The only real difference between the three is in the cover, each being a different color, with a slight difference in the look of the texture. The edging on the outside is different
White bRead edging
Wheat bRead edging
Whole Wheat bRead edging
All three covers are pebbly to the touch and all three have the same cream colored paper inside.
Look & FeelSpecs
Size: 120 x 120 mm (approx 4 2/3 x 4 2/3 inches)
Paper color: Cream with brown-gray lines
Weight: 100 gsm (approx 67 lb)
No of Pages: 296
Line Ruling: 5.5 mm
Inkjet printed edges
Daycraft makes the cutest notebooks! Usually, I associate cute with poor quality notebooks, but with Daycraft I've found I can have my cute and enjoy quality too.
While the cover might be too cute for some, the paper inside is an elegant cream color with gray-brown lines that are easy to see, but easy on the eyes. It's smooth without being slick, fairly hard and crisp to the touch. The paper is thin but substantial.
At almost 300 pages, the book has some heft, feeling solid in the hand, but not overly heavy. While the cover and binding would hold up to being carried in purse or briefcase, I think the paper would crease and dent easily. An elastic band would have helped, but I can see why they didn't add one because it would have taken away from the sliced bread look. Maybe one that resembled a wire tie?
The binding allows the books to lie flat, but it's so thick that eventually the slope causes some spring in the paper. But even toward the middle where the pages are thickest, it lies flat. Surprisingly, the book folds back rather well, without creasing the spine very much.
The bRead notebook has a nice paper to write on. I had no smearing and found the drying times to be reasonable. There was no feathering, not even with the fountain pen inks.
The paper isn't bad for fountain pen ink. Show-through is minimal, and I had no bleed-through except where I deliberately let my pen sit for a few seconds. It was with the Rouge Hematite, and if you look close, you can see the red spot (the slight dark mark about midway is something stuck on my scanner).
Even the alcohol marker only had about 50% show-through, and I was using a brand new nice and juicy Tria. There was no feathering or smearing with this marker, with regular writing speed.
While there is no feathering while drawing with fountain pen ink, the heavy application of wet on wet ink did result in more show-through, and quite a bit of bleed-through. There was no pilling of the paper or tearing. You can feel a slight embossed effect from the fine-point nib, but it doesn't show, and there was no dimpling.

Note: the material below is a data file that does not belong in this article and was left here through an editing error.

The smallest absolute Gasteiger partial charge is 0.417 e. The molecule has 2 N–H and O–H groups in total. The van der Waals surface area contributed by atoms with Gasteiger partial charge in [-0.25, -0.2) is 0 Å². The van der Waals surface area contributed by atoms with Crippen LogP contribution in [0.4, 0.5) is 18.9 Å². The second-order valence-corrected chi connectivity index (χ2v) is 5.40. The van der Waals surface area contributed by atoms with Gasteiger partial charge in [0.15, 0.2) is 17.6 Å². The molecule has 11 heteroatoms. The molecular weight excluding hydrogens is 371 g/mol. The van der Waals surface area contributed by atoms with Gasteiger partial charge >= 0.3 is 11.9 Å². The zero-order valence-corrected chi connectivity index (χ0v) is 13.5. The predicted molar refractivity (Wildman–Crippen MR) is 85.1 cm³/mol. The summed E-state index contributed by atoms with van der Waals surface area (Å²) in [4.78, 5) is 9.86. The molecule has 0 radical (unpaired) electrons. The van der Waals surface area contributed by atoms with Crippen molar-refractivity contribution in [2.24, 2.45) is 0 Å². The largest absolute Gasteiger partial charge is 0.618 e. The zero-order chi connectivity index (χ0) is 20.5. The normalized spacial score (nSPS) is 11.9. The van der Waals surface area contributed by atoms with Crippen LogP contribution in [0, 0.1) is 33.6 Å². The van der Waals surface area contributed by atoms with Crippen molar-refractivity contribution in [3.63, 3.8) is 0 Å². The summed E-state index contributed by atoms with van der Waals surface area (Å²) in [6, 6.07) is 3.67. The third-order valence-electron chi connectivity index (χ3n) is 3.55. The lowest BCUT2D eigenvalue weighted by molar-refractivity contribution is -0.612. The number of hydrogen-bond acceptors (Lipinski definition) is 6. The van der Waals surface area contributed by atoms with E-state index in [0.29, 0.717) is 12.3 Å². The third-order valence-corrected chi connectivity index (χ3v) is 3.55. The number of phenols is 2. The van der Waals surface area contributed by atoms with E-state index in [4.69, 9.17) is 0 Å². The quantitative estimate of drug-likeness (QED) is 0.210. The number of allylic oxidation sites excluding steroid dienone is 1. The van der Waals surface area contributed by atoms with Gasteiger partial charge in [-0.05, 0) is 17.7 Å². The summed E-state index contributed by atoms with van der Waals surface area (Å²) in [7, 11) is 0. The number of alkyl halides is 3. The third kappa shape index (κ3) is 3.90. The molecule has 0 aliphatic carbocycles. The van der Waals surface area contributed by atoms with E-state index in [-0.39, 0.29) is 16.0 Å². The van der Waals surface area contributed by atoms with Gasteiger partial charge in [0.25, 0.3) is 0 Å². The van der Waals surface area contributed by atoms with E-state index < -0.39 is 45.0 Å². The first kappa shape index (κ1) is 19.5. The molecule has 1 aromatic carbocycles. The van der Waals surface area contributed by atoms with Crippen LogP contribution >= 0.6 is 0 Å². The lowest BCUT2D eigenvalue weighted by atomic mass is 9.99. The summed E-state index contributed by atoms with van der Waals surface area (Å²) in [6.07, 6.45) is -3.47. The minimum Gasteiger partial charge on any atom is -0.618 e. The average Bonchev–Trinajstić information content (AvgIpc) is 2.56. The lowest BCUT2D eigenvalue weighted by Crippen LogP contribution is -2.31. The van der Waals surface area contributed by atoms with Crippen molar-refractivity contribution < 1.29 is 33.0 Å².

I did find that the printed ink used for the ruling is slightly resistant to the fountain pen inks, leaving faint white lines across the page. The eye still tends to ignore them in the finished work, but they are more noticeable than I've found in other ruled notebooks.
Colored with Dye-based Ink sprays (wet medium)
I used Dylusions spray inks for the background of this drawing, and did the linework with gel ink pens. The spray inks are highly saturated and very wet, so I wasn't surprised that the bleed-through was almost 100% in some areas.
The paper held up well to the wetness though. There was only the slightest curl at the corners, and no dimpling to speak of. The texture of the paper softened, just a little, rather than becoming crisp and crinkly as most thin papers do.
The line resistance wasn't a problem this time, and they are very difficult to see unless you look very closely (they show up more in the scan than they do in real life).
Painted with Acrylic Paint and Glued Ephemera (Mixed Media)
I was interested to find out how this paper would do for mixed media, so I covered the page with Montana Markers (water-based Acrylic paint markers) for a base, glued on some paper ephemera using Polymer medium, and then did linework with Moonlight gel pens.
There was almost no curl or dimpling, and no show-through or bleed-through. The page became a bit heavier and stiffer, which you would expect with paint and glue. Overall, this paper handled the mediums very well.
Drawing with Gel Ink Pens
Truthfully, this drawing doesn't really test the paper anymore than the work I'd already done--I was just having too much fun to stop!
The resistance to ink that the ruling showed might be a problem if you wanted to sketch in this book, and possibly for those that write large enough to span lines. It is faint, and wouldn't bother most.
The bRead goes toward the top of my list of favorites, right next to the Cookie Bookie!
By default on the site, prices are listed in Hong Kong Dollars. At the top of the screen, you can change to the prices to U.S. dollars by hitting the HKS arrow in the upper right and selecting USD$.
DISCLOSURE: Other than the three Daycraft bRead notebooks, I did not receive any compensation from Daycraft. They did not ask me to have a giveaway or do a review, and all opinions are my own.
I want to thank Daycraft for sending me these fantastic items. It is always a pleasure to review their products!